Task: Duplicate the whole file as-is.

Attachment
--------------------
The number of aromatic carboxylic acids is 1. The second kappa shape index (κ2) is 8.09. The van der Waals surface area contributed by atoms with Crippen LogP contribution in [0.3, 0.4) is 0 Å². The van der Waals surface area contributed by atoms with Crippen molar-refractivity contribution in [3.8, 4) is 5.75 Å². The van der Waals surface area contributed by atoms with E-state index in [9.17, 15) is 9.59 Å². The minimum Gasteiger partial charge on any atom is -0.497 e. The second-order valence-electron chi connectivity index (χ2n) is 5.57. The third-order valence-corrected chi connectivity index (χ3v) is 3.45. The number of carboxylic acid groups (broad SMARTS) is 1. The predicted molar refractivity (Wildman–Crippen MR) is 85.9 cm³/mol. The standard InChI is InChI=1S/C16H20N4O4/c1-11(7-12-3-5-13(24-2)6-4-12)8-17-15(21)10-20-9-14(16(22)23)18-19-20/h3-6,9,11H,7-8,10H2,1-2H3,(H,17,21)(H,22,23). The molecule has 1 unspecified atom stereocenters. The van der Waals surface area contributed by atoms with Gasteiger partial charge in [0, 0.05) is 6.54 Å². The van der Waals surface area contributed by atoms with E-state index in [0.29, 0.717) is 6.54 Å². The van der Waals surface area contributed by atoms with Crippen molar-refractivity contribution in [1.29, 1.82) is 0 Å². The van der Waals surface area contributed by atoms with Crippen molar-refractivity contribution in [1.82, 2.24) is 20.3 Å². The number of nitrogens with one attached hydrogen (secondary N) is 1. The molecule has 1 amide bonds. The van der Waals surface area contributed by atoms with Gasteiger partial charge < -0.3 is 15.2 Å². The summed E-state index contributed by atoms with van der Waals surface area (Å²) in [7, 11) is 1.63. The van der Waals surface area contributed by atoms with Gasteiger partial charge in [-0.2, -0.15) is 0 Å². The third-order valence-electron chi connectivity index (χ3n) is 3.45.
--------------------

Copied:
The number of aromatic carboxylic acids is 1. The second kappa shape index (κ2) is 8.09. The van der Waals surface area contributed by atoms with Crippen LogP contribution in [0.3, 0.4) is 0 Å². The van der Waals surface area contributed by atoms with Crippen molar-refractivity contribution in [3.8, 4) is 5.75 Å². The van der Waals surface area contributed by atoms with E-state index in [9.17, 15) is 9.59 Å². The minimum Gasteiger partial charge on any atom is -0.497 e. The second-order valence-electron chi connectivity index (χ2n) is 5.57. The third-order valence-corrected chi connectivity index (χ3v) is 3.45. The number of carboxylic acid groups (broad SMARTS) is 1. The predicted molar refractivity (Wildman–Crippen MR) is 85.9 cm³/mol. The standard InChI is InChI=1S/C16H20N4O4/c1-11(7-12-3-5-13(24-2)6-4-12)8-17-15(21)10-20-9-14(16(22)23)18-19-20/h3-6,9,11H,7-8,10H2,1-2H3,(H,17,21)(H,22,23). The molecule has 1 unspecified atom stereocenters. The van der Waals surface area contributed by atoms with Gasteiger partial charge in [0, 0.05) is 6.54 Å². The van der Waals surface area contributed by atoms with E-state index in [0.29, 0.717) is 6.54 Å². The van der Waals surface area contributed by atoms with Crippen molar-refractivity contribution in [1.29, 1.82) is 0 Å². The van der Waals surface area contributed by atoms with Crippen molar-refractivity contribution in [1.82, 2.24) is 20.3 Å². The number of nitrogens with one attached hydrogen (secondary N) is 1. The molecule has 1 amide bonds. The van der Waals surface area contributed by atoms with Gasteiger partial charge < -0.3 is 15.2 Å². The summed E-state index contributed by atoms with van der Waals surface area (Å²) in [7, 11) is 1.63. The van der Waals surface area contributed by atoms with Gasteiger partial charge in [-0.2, -0.15) is 0 Å². The third-order valence-electron chi connectivity index (χ3n) is 3.45.